Understanding limitations of microbial detection methods is key, says expert

Microbial detection methods are inherently flawed by three key factors, here we summarise Tim Sandle’s explanation of the concerns surrounding microbial methods and sampling.

Close up of a researcher's gloved hands holding a petri dish under a microscope - idea of microbial detection through culture methods

In a new post Tim Sandle, Head of Microbiology, Risk Management and Sterility Assurance at Bio Products Laboratory Ltd, explained why controlling microbial contamination is more important than detection for mitigation, by explaining the limitations associated with the various microbial detection methods.

Sandle stated that microbiological methods are inherently less precise than analytical ones because our detection ability is limited by three key factors: the techniques used, our ability to specifically detect what may be present in a sample and that samples are unlikely to be representative due to microbes not conforming to normal distribution.

With regards to traditional culture-based methods, Sandle explained that limitations are numerous, and include that their application is restricted because they require organisms to be culturable; they have limited accuracy of detection; and that their accuracy of sampling is constrained. Here, accuracy of sampling is particularly influential, according to Sandle, who explained that active air samplers only detect 50 percent of the largest particle size they capture and contact plates and swabs detect a maximum of 70 percent of the recoverable organisms present, that small sample sizes fail to represent the total environment and that the colony forming unit (CFU) is not illustrative of the number of cells in a sample, among several other limiting factors.

In terms of rapid microbial methods (RMM), shortcomings include a lack of accuracy and small sample sizes, reducing their likelihood of accurately representing the distribution of microbes in the environment. Other alternative methods, such as flow cytometry, may overcome some of these limitations but continue to be challenged by the same sampling and distribution issues as both RMMs and culture-based methods.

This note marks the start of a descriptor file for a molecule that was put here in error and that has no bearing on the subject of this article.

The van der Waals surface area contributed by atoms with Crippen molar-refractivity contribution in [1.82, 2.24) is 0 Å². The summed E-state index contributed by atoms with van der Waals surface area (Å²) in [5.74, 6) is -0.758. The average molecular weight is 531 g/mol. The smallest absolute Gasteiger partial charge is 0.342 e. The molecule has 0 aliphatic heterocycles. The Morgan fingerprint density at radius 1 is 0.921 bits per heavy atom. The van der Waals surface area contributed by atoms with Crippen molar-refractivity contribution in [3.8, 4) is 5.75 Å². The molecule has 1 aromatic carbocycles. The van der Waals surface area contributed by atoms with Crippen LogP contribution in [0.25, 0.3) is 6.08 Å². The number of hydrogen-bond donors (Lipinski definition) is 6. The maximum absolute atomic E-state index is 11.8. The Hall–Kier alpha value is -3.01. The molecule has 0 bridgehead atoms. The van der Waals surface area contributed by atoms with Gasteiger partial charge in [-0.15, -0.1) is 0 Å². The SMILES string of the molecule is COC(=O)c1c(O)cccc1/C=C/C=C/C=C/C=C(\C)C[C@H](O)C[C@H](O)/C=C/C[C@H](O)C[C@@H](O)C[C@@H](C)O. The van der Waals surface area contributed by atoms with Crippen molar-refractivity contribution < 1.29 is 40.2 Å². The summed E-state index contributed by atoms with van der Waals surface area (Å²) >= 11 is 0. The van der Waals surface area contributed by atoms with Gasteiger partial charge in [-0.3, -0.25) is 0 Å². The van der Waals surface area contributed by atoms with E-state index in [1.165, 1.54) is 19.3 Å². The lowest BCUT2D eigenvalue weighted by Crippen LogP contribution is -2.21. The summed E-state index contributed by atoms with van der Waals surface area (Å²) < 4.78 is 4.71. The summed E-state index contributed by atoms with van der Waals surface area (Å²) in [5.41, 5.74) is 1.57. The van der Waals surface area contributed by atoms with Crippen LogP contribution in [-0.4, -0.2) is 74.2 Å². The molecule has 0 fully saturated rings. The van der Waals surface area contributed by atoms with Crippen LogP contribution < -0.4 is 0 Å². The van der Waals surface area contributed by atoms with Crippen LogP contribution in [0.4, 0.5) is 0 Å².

Across all methods, Sandle explained that there are limitations in terms of microbial recovery and thus specificity of detection as not all micro-organisms are culturable, even under ideal conditions, and though an organism may be culturable, it may not be recoverable from the environment because of damage, stress or acclimatisation issues. These factors all directly impinge upon the limit of detection applied to a method, and traditional, culture-based techniques in particular.

In terms of distribution, sampling is limited by the simple fact that micro-organisms do not follow a normal distribution, instead following a Poisson distribution (a probability theory used to describe the distribution of rare events in a large population), wrote Sandle. This means that even if all the microbes within a given sample can be counted and identified, the sample itself may not be representative of the environment. “While larger and multiple sampling may yield more representative results, this is invariably impractical,” he wrote, quite often the distribution of microbes is far more variable than would be expected based on a given statistical model (following a contagious or over-dispersed pattern).

According to Sandle, these limits on detection because of distribution become more demanding with low levels of contamination, such as in release testing for products, because, as a result of the Poisson distribution, the rate of detection decreases as the number of defective units per batch decreases. 

Sandle concluded that though, through understanding these limitations microbial detection methodologies may evolve, the issues surrounding growth and distribution would remain. As such, microbiologists should prioritise contamination control for mitigation, rather than relying on detection, which is inherently flawed. He added that an awareness of such limitations is helpful when developing sampling plans, sampling frequencies and trend systems, as well as deciding upon appropriate forms of statistical analysis for the assessment of bioburden.